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Research Report

Asia in the Balance: Transforming US Military Strategy in Asia

Thomas G. Mahnken
Dan Blumenthal
Thomas Donnelly
Michael Mazza
Gary J. Schmitt
Andrew Shearer
Copyright Date: Jun. 1, 2012
Pages: 32
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Table of Contents

  1. (pp. 3-4)

    Asia’s global strategic weight is growing. The Obama administration’s announcement of a “Pacific pivot,” codified in the 2012 Defense Strategic Guidance, is evidence of this development:

    U.S. economic and security interests are inextricably linked to developments in the arc extending from the Western Pacific and East Asia into the Indian Ocean region and South Asia, creating a mix of evolving challenges and opportunities. Accordingly, while the U.S. military will continue to contribute to security globally, we will of necessity rebalance toward the Asia-Pacific region

    However, recognition of the increasing importance of Asia and calls for an expansion of US presence...

  2. (pp. 5-5)

    In examining the need for a new US strategy for the Asia-Pacific region, we have taken two complementary approaches. The first is a regional examination of the military balance in Northeast Asia, the South China Sea, South Asia, and continental Asia. This assessment shows that the military balance has shifted in a direction unfavorable to the United States and its allies in Northeast Asia. It also reveals warning signs in the South China Sea. At the same time, a regional assessment reveals opportunities for the United States in South Asia and perhaps in continental Asia.

    The second approach involves examining...

  3. (pp. 6-6)

    The US government frequently does a poor job of articulating its interests in public statements. Recent national security strategies—as well as the Obama administration’s recent defense guidance white paper—tend to speak in general terms. Rather than outlining a limited and prioritized set of objectives, they often contain undifferentiated lists of desirable ends. Rather than discussing particular countries that threaten US interests, they tend to speak of challenges in only the vaguest of terms.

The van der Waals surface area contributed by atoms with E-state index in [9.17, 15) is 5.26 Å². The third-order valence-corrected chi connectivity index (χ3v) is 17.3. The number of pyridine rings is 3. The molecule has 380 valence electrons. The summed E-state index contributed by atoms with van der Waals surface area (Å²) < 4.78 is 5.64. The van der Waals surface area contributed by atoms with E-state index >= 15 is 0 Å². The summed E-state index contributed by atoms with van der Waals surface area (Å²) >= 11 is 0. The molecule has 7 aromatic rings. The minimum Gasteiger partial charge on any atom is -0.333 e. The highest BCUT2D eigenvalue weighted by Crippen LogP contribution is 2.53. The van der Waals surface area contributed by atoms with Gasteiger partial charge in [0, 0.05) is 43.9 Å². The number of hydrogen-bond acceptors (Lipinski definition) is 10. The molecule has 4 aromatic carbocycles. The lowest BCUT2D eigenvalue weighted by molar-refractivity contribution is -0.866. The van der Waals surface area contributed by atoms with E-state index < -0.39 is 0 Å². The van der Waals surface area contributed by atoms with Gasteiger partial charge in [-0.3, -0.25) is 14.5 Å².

One should, therefore, look to the practice of US national security policy for an understanding of enduring US interests in the Asia-Pacific region. Since at...

  4. (pp. 7-8)

    Since the end of World War II, the United States has developed a characteristic approach to protecting its interests in Asia. In peacetime and in war, the US position in Asia has been characterized by a set of alliances, ground and air forces deployed on allied and US territory, nuclear strike forces, and carrierstrike groups operating in the Western Pacific. The United States has deployed ground and air forces on allied territory in Japan and South Korea as well as on US territory (Hawaii, Alaska, and Guam) to reassure allies and to deter adversaries.

    During the Cold War, this included...

  5. (pp. 9-11)

    China has been working systematically to undermine the American approach to assurance, deterrence, and warfighting. Specifically, China’s military modernization lends it the ability to decouple America’s allies from the US extended nuclear deterrent, to destroy US and allied fixed bases in the Asia-Pacific region, and to threaten US power projection forces. This, in turn, could allow China to coerce US allies and friends in the region (regarding territorial disputes, for example), hold US forces at arm’s length, and control the seas along the Asian periphery.